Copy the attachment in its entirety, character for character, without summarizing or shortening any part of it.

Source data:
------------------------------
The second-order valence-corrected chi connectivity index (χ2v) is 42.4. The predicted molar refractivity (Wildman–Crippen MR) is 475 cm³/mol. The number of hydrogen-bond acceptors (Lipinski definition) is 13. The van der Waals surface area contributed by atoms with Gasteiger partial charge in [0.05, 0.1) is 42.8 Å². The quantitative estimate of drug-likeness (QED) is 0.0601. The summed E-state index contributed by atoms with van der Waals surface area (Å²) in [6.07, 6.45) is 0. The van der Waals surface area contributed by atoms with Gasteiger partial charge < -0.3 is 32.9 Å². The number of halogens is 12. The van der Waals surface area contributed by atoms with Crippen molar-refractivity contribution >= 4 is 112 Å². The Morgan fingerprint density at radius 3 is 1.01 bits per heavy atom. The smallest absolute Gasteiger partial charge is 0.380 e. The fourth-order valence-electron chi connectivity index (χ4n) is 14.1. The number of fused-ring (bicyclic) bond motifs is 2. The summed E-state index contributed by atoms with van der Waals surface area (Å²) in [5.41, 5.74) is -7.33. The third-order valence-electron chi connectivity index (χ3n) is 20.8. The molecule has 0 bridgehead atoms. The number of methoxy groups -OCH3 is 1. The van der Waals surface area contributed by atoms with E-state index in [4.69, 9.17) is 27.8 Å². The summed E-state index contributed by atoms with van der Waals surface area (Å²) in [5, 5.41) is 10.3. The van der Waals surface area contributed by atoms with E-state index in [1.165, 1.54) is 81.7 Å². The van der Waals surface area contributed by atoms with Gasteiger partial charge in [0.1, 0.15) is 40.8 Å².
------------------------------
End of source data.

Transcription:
The second-order valence-corrected chi connectivity index (χ2v) is 42.4. The predicted molar refractivity (Wildman–Crippen MR) is 475 cm³/mol. The number of hydrogen-bond acceptors (Lipinski definition) is 13. The van der Waals surface area contributed by atoms with Gasteiger partial charge in [0.05, 0.1) is 42.8 Å². The quantitative estimate of drug-likeness (QED) is 0.0601. The summed E-state index contributed by atoms with van der Waals surface area (Å²) in [6.07, 6.45) is 0. The van der Waals surface area contributed by atoms with Gasteiger partial charge < -0.3 is 32.9 Å². The number of halogens is 12. The van der Waals surface area contributed by atoms with Crippen molar-refractivity contribution >= 4 is 112 Å². The Morgan fingerprint density at radius 3 is 1.01 bits per heavy atom. The smallest absolute Gasteiger partial charge is 0.380 e. The fourth-order valence-electron chi connectivity index (χ4n) is 14.1. The number of fused-ring (bicyclic) bond motifs is 2. The summed E-state index contributed by atoms with van der Waals surface area (Å²) in [5.41, 5.74) is -7.33. The third-order valence-electron chi connectivity index (χ3n) is 20.8. The molecule has 0 bridgehead atoms. The number of methoxy groups -OCH3 is 1. The van der Waals surface area contributed by atoms with E-state index in [4.69, 9.17) is 27.8 Å². The summed E-state index contributed by atoms with van der Waals surface area (Å²) in [5, 5.41) is 10.3. The van der Waals surface area contributed by atoms with E-state index in [1.165, 1.54) is 81.7 Å². The van der Waals surface area contributed by atoms with Gasteiger partial charge in [0.1, 0.15) is 40.8 Å².